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Motif 2.1 Widget Writer's Guide

Why Use Traits?

The trait mechanism provides an easy way for two widgets to communicate with each other. Frequently, the two communicating widgets will be a parent and its child; however, unrelated widgets can also communicate through traits. This communication takes two forms:

  1. Widgets can ask each other about specific capabilities.

  2. Widgets can access each other's trait methods. Trait methods are defined in a trait structure variable rather than in a class record. (Trait structure variables are described later in this chapter.)

    For example, consider a Motif application that needs to create a menu. To create the menu, the Motif application will need at least one XmRowColumn manager and some appropriate menu children. The XmRowColumn widget needs some way to ask each of its children if they are suitable menu children. The XmQTmenuSavvy trait provides a way. A child widget holding the XmQTmenuSavvy trait is announcing to a menu parent (XmRowColumn) that it is capable of becoming a menu child. Therefore, the menu parent (XmRowColumn) can ask each child if it holds this trait. If a child does not hold this trait, XmRowColumn can issue a warning that the child is not an acceptable menu child.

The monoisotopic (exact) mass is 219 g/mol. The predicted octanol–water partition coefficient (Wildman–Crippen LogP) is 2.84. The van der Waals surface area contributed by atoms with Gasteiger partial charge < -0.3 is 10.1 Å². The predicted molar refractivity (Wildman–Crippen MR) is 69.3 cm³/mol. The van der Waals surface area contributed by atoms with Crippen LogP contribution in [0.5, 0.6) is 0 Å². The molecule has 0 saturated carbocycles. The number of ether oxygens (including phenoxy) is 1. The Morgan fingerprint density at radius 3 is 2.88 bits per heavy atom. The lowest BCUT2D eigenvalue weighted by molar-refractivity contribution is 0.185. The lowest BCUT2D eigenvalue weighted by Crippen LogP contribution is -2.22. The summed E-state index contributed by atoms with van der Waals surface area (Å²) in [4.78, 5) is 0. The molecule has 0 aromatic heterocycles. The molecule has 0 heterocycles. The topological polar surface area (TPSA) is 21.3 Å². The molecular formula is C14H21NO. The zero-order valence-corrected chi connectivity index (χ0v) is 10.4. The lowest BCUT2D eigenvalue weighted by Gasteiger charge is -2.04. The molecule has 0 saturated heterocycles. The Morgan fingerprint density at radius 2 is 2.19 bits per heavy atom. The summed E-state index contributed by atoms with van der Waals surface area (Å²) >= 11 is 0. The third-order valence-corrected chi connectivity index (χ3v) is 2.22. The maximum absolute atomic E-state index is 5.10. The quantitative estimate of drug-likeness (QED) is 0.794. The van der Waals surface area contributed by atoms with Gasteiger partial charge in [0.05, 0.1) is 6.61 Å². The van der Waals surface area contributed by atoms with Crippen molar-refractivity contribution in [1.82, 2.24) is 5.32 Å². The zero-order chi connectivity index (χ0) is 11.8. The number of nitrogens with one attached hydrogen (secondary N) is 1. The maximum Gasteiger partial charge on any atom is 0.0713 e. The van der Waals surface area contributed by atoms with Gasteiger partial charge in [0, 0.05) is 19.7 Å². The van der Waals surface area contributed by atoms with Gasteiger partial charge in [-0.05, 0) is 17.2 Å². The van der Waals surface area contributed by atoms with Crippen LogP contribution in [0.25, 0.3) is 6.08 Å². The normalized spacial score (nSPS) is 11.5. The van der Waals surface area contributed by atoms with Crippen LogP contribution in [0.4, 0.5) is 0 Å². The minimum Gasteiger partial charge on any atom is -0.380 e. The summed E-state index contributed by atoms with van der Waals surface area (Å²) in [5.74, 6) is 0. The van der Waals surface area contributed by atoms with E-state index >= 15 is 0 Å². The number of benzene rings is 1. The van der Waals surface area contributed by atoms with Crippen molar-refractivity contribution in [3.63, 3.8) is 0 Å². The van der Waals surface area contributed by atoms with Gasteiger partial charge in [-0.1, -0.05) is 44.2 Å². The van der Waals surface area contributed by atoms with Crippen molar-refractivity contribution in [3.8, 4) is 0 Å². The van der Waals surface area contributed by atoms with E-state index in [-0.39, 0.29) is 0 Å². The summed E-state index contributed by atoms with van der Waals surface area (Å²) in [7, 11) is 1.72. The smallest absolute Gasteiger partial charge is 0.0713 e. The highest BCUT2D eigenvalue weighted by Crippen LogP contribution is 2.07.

The XmQTmenuSavvy trait provides several trait methods. One of these trait methods, disableCallback, enables or disables the activate callback method associated with a menu child. Without a trait mechanism, there would be no way for the XmRowColumn widget to call disableCallback. After all, XmRowColumn shares no common ancestry with any primitive widgets. However, since disableCallback is a trait method, XmRowColumn can call disableCallback.

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